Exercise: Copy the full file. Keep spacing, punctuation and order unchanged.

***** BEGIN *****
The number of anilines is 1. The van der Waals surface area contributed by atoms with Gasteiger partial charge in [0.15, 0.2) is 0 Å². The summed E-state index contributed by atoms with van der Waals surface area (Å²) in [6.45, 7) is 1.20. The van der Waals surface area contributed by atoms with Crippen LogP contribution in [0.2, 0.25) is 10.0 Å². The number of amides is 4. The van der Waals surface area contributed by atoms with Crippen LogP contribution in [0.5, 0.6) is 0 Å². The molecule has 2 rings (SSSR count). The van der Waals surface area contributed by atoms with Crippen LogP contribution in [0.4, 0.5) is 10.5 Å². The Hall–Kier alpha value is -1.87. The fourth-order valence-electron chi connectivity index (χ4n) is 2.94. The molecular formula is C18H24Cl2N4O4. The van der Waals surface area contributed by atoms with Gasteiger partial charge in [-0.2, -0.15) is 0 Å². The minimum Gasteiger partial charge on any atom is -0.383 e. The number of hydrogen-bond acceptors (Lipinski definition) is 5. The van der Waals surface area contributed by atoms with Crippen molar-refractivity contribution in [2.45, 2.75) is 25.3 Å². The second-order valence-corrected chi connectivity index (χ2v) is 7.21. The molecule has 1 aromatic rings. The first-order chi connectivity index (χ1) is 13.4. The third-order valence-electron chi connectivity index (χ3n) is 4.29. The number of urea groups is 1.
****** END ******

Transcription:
The number of anilines is 1. The van der Waals surface area contributed by atoms with Gasteiger partial charge in [0.15, 0.2) is 0 Å². The summed E-state index contributed by atoms with van der Waals surface area (Å²) in [6.45, 7) is 1.20. The van der Waals surface area contributed by atoms with Crippen LogP contribution in [0.2, 0.25) is 10.0 Å². The number of amides is 4. The van der Waals surface area contributed by atoms with Crippen LogP contribution in [0.5, 0.6) is 0 Å². The molecule has 2 rings (SSSR count). The van der Waals surface area contributed by atoms with Crippen LogP contribution in [0.4, 0.5) is 10.5 Å². The Hall–Kier alpha value is -1.87. The fourth-order valence-electron chi connectivity index (χ4n) is 2.94. The molecular formula is C18H24Cl2N4O4. The van der Waals surface area contributed by atoms with Gasteiger partial charge in [-0.2, -0.15) is 0 Å². The minimum Gasteiger partial charge on any atom is -0.383 e. The number of hydrogen-bond acceptors (Lipinski definition) is 5. The van der Waals surface area contributed by atoms with Crippen molar-refractivity contribution in [2.45, 2.75) is 25.3 Å². The second-order valence-corrected chi connectivity index (χ2v) is 7.21. The molecule has 1 aromatic rings. The first-order chi connectivity index (χ1) is 13.4. The third-order valence-electron chi connectivity index (χ3n) is 4.29. The number of urea groups is 1.